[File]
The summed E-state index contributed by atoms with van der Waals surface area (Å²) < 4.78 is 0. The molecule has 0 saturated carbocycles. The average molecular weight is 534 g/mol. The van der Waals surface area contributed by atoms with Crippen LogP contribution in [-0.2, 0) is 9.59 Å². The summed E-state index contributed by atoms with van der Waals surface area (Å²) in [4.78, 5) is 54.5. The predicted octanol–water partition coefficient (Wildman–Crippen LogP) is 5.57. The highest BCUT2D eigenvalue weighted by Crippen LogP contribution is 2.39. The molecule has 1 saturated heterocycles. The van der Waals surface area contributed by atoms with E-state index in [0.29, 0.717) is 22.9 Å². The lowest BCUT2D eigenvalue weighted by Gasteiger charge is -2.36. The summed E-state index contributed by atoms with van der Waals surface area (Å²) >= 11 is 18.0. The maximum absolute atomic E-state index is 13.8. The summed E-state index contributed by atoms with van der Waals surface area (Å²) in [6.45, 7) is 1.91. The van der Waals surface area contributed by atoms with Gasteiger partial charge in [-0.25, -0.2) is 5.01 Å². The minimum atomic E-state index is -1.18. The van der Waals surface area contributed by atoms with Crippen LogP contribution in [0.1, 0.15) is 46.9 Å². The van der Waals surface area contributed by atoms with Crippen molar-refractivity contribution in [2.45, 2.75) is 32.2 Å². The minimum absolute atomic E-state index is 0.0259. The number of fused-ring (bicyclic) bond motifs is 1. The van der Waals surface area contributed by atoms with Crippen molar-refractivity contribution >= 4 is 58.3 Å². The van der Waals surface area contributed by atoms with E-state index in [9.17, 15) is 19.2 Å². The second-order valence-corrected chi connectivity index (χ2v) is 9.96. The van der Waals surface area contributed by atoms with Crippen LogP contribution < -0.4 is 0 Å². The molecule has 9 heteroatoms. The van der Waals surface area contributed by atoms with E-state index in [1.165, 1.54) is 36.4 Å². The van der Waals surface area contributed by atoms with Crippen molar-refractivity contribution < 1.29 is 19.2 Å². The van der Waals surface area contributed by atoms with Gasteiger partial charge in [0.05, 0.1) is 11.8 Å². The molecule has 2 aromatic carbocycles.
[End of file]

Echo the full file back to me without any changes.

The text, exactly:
The summed E-state index contributed by atoms with van der Waals surface area (Å²) < 4.78 is 0. The molecule has 0 saturated carbocycles. The average molecular weight is 534 g/mol. The van der Waals surface area contributed by atoms with Crippen LogP contribution in [-0.2, 0) is 9.59 Å². The summed E-state index contributed by atoms with van der Waals surface area (Å²) in [4.78, 5) is 54.5. The predicted octanol–water partition coefficient (Wildman–Crippen LogP) is 5.57. The highest BCUT2D eigenvalue weighted by Crippen LogP contribution is 2.39. The molecule has 1 saturated heterocycles. The van der Waals surface area contributed by atoms with E-state index in [0.29, 0.717) is 22.9 Å². The lowest BCUT2D eigenvalue weighted by Gasteiger charge is -2.36. The summed E-state index contributed by atoms with van der Waals surface area (Å²) >= 11 is 18.0. The maximum absolute atomic E-state index is 13.8. The summed E-state index contributed by atoms with van der Waals surface area (Å²) in [6.45, 7) is 1.91. The van der Waals surface area contributed by atoms with Gasteiger partial charge in [-0.25, -0.2) is 5.01 Å². The minimum atomic E-state index is -1.18. The van der Waals surface area contributed by atoms with Crippen LogP contribution in [0.1, 0.15) is 46.9 Å². The van der Waals surface area contributed by atoms with Crippen molar-refractivity contribution in [2.45, 2.75) is 32.2 Å². The minimum absolute atomic E-state index is 0.0259. The number of fused-ring (bicyclic) bond motifs is 1. The van der Waals surface area contributed by atoms with Crippen molar-refractivity contribution >= 4 is 58.3 Å². The van der Waals surface area contributed by atoms with E-state index in [9.17, 15) is 19.2 Å². The second-order valence-corrected chi connectivity index (χ2v) is 9.96. The van der Waals surface area contributed by atoms with Crippen LogP contribution < -0.4 is 0 Å². The molecule has 9 heteroatoms. The van der Waals surface area contributed by atoms with E-state index in [1.165, 1.54) is 36.4 Å². The van der Waals surface area contributed by atoms with Crippen molar-refractivity contribution < 1.29 is 19.2 Å². The van der Waals surface area contributed by atoms with Gasteiger partial charge in [0.05, 0.1) is 11.8 Å². The molecule has 2 aromatic carbocycles.